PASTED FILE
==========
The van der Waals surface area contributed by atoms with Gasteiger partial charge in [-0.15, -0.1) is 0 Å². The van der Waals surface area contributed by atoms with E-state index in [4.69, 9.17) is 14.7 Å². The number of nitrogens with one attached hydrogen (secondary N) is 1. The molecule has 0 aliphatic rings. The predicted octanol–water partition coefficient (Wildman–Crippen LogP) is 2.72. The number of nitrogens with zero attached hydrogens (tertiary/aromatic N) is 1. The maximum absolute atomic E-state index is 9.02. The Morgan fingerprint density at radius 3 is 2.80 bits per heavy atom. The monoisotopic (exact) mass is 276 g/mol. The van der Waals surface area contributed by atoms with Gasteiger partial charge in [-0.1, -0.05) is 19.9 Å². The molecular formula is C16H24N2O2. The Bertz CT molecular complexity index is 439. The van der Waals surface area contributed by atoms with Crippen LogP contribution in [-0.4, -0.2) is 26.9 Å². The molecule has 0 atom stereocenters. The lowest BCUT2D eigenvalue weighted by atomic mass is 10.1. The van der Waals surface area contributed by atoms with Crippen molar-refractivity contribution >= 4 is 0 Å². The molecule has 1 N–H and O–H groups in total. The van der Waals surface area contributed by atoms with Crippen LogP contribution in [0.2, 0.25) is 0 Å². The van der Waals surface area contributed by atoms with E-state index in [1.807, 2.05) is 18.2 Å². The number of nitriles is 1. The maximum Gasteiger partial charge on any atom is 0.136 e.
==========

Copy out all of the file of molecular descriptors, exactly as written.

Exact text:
The van der Waals surface area contributed by atoms with Gasteiger partial charge in [-0.15, -0.1) is 0 Å². The van der Waals surface area contributed by atoms with E-state index in [4.69, 9.17) is 14.7 Å². The number of nitrogens with one attached hydrogen (secondary N) is 1. The molecule has 0 aliphatic rings. The predicted octanol–water partition coefficient (Wildman–Crippen LogP) is 2.72. The number of nitrogens with zero attached hydrogens (tertiary/aromatic N) is 1. The maximum absolute atomic E-state index is 9.02. The Morgan fingerprint density at radius 3 is 2.80 bits per heavy atom. The monoisotopic (exact) mass is 276 g/mol. The van der Waals surface area contributed by atoms with Gasteiger partial charge in [-0.1, -0.05) is 19.9 Å². The molecular formula is C16H24N2O2. The Bertz CT molecular complexity index is 439. The van der Waals surface area contributed by atoms with Crippen LogP contribution in [-0.4, -0.2) is 26.9 Å². The molecule has 0 atom stereocenters. The lowest BCUT2D eigenvalue weighted by atomic mass is 10.1. The van der Waals surface area contributed by atoms with Crippen molar-refractivity contribution >= 4 is 0 Å². The molecule has 1 N–H and O–H groups in total. The van der Waals surface area contributed by atoms with Crippen LogP contribution in [0.2, 0.25) is 0 Å². The van der Waals surface area contributed by atoms with E-state index in [1.807, 2.05) is 18.2 Å². The number of nitriles is 1. The maximum Gasteiger partial charge on any atom is 0.136 e.